Sally, Go 'Round the Roses was unlike other pop songs of the day, with a spooky, even ominous, musical ambiance heightened by the sometimes odd and opaque lyrics, which gave the song a mysterious feeling that probably accounted in part for its popularity, and which has led to speculation on the meaning of the song. 
Sally. Go 'Round the Roses could be interpreted as a conventional song of heartbreak over cheating, or it could be – and has been – seen as alluding to deeper matters, including drug use, illegitimate motherhood, madness, suicide, or, most especially, lesbianism.

The song can be about all those and all of them at once. That's why people sometimes choose to write poems and song lyrics rather than committee reports.

Saturday, July 30, 2022

Dreams and numinous landscapes: How Malcolm Saville made his stories strange

The other day I wrote about how Alan Garner ran up against the limitations of children's holiday fiction. I should also have emphasised that Susan Cooper's attempt to vault over them in Over Sea, Under Stone is not wholly successful.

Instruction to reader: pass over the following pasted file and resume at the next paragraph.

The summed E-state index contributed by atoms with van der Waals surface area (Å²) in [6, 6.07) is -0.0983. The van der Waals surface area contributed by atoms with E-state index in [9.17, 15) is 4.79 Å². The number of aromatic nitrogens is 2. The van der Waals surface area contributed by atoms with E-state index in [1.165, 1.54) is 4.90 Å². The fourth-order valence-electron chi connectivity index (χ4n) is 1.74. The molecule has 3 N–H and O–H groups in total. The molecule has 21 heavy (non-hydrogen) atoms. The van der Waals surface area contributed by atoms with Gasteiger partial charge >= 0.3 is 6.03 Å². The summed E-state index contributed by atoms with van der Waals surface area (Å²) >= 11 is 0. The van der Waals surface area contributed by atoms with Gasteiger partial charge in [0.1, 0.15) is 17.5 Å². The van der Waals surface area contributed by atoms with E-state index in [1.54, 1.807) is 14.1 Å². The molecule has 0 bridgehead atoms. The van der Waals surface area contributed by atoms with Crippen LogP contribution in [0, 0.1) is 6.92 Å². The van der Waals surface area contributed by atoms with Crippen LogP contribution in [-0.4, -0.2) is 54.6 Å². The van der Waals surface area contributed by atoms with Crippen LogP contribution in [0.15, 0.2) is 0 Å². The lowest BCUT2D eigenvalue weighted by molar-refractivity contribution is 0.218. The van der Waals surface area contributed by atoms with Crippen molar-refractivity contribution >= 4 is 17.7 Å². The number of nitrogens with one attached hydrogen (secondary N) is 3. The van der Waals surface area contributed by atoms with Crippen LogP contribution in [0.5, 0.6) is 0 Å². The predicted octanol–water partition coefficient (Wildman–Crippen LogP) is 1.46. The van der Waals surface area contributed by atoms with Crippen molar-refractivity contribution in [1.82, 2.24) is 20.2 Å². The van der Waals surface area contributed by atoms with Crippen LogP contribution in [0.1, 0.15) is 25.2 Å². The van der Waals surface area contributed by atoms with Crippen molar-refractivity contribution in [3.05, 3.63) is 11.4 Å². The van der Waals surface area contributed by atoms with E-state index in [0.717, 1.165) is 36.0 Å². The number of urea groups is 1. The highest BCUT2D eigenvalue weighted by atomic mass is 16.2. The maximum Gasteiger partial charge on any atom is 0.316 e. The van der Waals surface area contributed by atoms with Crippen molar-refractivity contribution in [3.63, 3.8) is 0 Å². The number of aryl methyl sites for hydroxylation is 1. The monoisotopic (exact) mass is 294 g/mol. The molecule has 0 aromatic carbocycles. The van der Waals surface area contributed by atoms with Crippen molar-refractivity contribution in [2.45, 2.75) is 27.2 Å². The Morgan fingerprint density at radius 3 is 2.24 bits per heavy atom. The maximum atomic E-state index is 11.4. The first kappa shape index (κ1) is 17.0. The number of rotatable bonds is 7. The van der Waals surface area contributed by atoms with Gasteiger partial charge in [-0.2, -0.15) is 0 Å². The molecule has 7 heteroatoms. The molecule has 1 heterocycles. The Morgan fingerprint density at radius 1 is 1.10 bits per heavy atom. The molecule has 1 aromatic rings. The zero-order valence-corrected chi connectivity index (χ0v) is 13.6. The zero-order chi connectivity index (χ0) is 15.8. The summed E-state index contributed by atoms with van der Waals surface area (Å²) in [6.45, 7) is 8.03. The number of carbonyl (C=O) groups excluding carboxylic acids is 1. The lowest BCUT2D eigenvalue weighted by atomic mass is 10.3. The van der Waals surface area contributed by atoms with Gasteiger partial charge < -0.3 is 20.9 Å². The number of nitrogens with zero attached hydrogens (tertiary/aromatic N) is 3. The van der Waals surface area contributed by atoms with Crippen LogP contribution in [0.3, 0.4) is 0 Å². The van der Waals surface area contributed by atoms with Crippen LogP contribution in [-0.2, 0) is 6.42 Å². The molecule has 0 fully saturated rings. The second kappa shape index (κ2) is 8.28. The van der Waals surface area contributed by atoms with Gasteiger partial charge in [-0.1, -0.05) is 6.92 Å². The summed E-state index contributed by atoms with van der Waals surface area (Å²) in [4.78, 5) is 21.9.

But maybe that school of writing is more interesting than I made it seem. Certainly, its Ur text, Bevis: The Story of a Boy by Richard Jefferies, is shot through with nature mysticism.

And the landscapes authors choose are often numinous or have come to be accepted as so by readers. My own childhood favourite Malcolm Saville set stories in Sussex and on Romney Marsh, territory already sanctified by Kipling and Russell Thorndike.

He also, as I may have mentioned, set stories in the Shropshire hills where the presiding genius was Mary Webb. 

Malcolm Saville knew Church Stretton and the Long Mynd before he started writing his stories, but I once heard his son, the late Revd Jeremy Saville, tell a meeting he was sure Malcolm had not visited the Stiperstones when he wrote Seven White Gates (1944), the first book he set there. 

So its distinctive atmosphere came from a reading of Webb's novels, which is why we find Jenny and Peter (Petronella) encountering the Wild Hunt on the Stiperstones during World War II:

Then the atmosphere became cold and clammy as the fog swirled round them. suddenly Jenny gave a stifled little scream and pointed up the track which led to the mines. Shadowy in the thickening mist, the two girls seemed to see a figure on horseback waving ghostly arms but no sound of hooves came to their straining ears. Then far away on the hilltop, it seemed to Peter that tiny, gnome-like figures flitted in uncanny procession.